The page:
Apple has long made its operating systems compatible for the largest possible number of people, providing options and tools for those with assistive needs. Accessibility options can help not only those who need to adjust their computing devices for certain limitations, but some of these options can make computing easier for everyone.
Last year, we covered five accessibility features; and now, here are some more options that can help you use your Mac more efficiently.
Browsing accessibility options
Apple groups accessibility options in the Accessibility pane of System Preferences.
There are 13 sections in this preference pane, and it's a good idea to browse the options to see what they can do.
One of the display options I always turn on on my Macs is Reduce transparency. While I disagree with the terminology Apple uses—it's translucency, not transparency—what this does is get rid of the see-through menus and menu bars. I find it annoying to try to read a menu when I can see what's behind it. And if the menu bar is translucent, then there's less contrast between the text and the background. Here's an example of a Finder menu, with translucency on at the top and off at the bottom.
Another useful option is increasing the cursor size. As you can see in the screenshot above, I've set mine one notch higher than standard. I find that on a large display, it's much easier to see my cursor when it's larger than normal.
And if you still can't find your cursor? Make sure to activate Shake mouse pointer to locate. If you don't see the cursor, just shake your mouse, or move a finger back and forth quickly on your trackpad, and the cursor gets very large until you stop moving.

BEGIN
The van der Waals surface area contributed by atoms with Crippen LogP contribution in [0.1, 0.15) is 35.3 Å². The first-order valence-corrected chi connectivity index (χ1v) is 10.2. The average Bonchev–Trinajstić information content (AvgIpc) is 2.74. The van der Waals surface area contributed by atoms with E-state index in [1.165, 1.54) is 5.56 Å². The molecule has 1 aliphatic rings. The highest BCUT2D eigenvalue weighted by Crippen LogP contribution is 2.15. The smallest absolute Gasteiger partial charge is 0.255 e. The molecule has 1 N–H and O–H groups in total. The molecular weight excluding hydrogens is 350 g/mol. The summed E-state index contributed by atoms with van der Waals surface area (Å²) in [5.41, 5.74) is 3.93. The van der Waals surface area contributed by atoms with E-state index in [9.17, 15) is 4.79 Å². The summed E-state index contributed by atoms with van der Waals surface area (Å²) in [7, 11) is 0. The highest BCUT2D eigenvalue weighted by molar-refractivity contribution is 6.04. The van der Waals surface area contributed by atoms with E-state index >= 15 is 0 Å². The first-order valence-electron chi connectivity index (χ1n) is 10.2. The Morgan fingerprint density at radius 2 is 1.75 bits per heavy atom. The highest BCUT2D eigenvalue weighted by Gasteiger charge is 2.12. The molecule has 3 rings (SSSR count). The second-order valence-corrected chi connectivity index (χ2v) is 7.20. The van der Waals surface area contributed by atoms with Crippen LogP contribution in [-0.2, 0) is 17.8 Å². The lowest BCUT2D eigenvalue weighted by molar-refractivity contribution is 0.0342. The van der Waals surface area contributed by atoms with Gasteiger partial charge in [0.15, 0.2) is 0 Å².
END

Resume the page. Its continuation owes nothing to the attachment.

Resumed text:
Make it bigger
My aging eyes need slightly larger fonts than average so I can read comfortably, but sometimes I get to a web page and the font is still too tiny. Sure, you can press Command-+ in your browser to increase the font size, but sometimes that's not practical, because it messes up the layout.
I use an option in the Zoom settings to be able to zoom in on my display at any time. Check Use scroll gesture with modifier keys to zoom, and choose a key; I use the Control key.
This means that when I need to read something small, I press and hold the Control key and scroll on my trackpad (you can do this with a mouse as well). If you use the Picture in picture option, the zoom only affects a small area around your cursor.
Input device options
There are some useful options to explore in the Mouse & Trackpad section of these settings. If you click the Trackpad Options or Mouse Options button, you can adjust the scrolling speed—this is how much your windows move when you scroll—and whether or not to use inertia. If you use inertia, the scrolled content slows down at the end of the scroll; without inertia it stops more abruptly when you stop scrolling.
In the video below, you'll first see scrolling with inertia, then without.
Sometimes you might want to turn the volume off on your Mac, but still be informed when you get alerts, the kind that manifest as system beeps. In the Audio settings, you can tell your Mac to flash the screen when an alert sound occurs.
Whether or not the audio is on, you'll see a brief flash telling you that your Mac is "beeping."
Check out the rest of the accessibility settings; in addition to those describe in this article, you may find others that make working with your Mac more efficient.
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